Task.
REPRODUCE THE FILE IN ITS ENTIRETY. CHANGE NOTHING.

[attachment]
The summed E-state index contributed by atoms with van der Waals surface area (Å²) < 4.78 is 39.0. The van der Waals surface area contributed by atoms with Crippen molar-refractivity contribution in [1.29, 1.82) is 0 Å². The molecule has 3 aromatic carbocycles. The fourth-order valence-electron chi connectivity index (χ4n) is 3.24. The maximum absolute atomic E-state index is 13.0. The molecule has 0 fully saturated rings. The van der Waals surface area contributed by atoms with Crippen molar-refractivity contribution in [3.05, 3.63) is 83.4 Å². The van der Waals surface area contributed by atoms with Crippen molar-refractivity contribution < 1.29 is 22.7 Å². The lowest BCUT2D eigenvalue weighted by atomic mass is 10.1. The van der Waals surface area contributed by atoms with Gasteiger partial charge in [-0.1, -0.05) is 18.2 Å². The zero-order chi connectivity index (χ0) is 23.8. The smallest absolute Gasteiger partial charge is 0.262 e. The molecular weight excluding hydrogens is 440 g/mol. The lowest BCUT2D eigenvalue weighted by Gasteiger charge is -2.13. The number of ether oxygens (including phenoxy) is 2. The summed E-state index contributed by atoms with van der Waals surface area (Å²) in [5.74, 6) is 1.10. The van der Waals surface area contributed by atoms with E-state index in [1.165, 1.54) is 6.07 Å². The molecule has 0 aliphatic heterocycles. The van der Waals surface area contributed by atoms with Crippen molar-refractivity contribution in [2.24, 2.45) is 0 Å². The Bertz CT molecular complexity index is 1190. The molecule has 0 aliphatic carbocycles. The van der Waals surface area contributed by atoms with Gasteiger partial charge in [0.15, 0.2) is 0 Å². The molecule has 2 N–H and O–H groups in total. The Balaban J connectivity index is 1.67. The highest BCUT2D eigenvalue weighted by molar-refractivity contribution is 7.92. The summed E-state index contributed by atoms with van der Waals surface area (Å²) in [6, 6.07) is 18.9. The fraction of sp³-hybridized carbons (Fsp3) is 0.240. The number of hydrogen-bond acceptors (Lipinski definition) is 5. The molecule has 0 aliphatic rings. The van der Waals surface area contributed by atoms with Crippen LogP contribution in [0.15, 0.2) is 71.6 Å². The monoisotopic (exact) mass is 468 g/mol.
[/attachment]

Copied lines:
The summed E-state index contributed by atoms with van der Waals surface area (Å²) < 4.78 is 39.0. The van der Waals surface area contributed by atoms with Crippen molar-refractivity contribution in [1.29, 1.82) is 0 Å². The molecule has 3 aromatic carbocycles. The fourth-order valence-electron chi connectivity index (χ4n) is 3.24. The maximum absolute atomic E-state index is 13.0. The molecule has 0 fully saturated rings. The van der Waals surface area contributed by atoms with Crippen molar-refractivity contribution in [3.05, 3.63) is 83.4 Å². The van der Waals surface area contributed by atoms with Crippen molar-refractivity contribution < 1.29 is 22.7 Å². The lowest BCUT2D eigenvalue weighted by atomic mass is 10.1. The van der Waals surface area contributed by atoms with Gasteiger partial charge in [-0.1, -0.05) is 18.2 Å². The zero-order chi connectivity index (χ0) is 23.8. The smallest absolute Gasteiger partial charge is 0.262 e. The molecular weight excluding hydrogens is 440 g/mol. The lowest BCUT2D eigenvalue weighted by Gasteiger charge is -2.13. The number of ether oxygens (including phenoxy) is 2. The summed E-state index contributed by atoms with van der Waals surface area (Å²) in [5.74, 6) is 1.10. The van der Waals surface area contributed by atoms with E-state index in [1.165, 1.54) is 6.07 Å². The molecule has 0 aliphatic heterocycles. The van der Waals surface area contributed by atoms with Crippen molar-refractivity contribution in [2.24, 2.45) is 0 Å². The Bertz CT molecular complexity index is 1190. The molecule has 0 aliphatic carbocycles. The van der Waals surface area contributed by atoms with Gasteiger partial charge in [0.15, 0.2) is 0 Å². The molecule has 2 N–H and O–H groups in total. The Balaban J connectivity index is 1.67. The highest BCUT2D eigenvalue weighted by molar-refractivity contribution is 7.92. The summed E-state index contributed by atoms with van der Waals surface area (Å²) in [6, 6.07) is 18.9. The fraction of sp³-hybridized carbons (Fsp3) is 0.240. The number of hydrogen-bond acceptors (Lipinski definition) is 5. The molecule has 0 aliphatic rings. The van der Waals surface area contributed by atoms with Crippen LogP contribution in [0.15, 0.2) is 71.6 Å². The monoisotopic (exact) mass is 468 g/mol.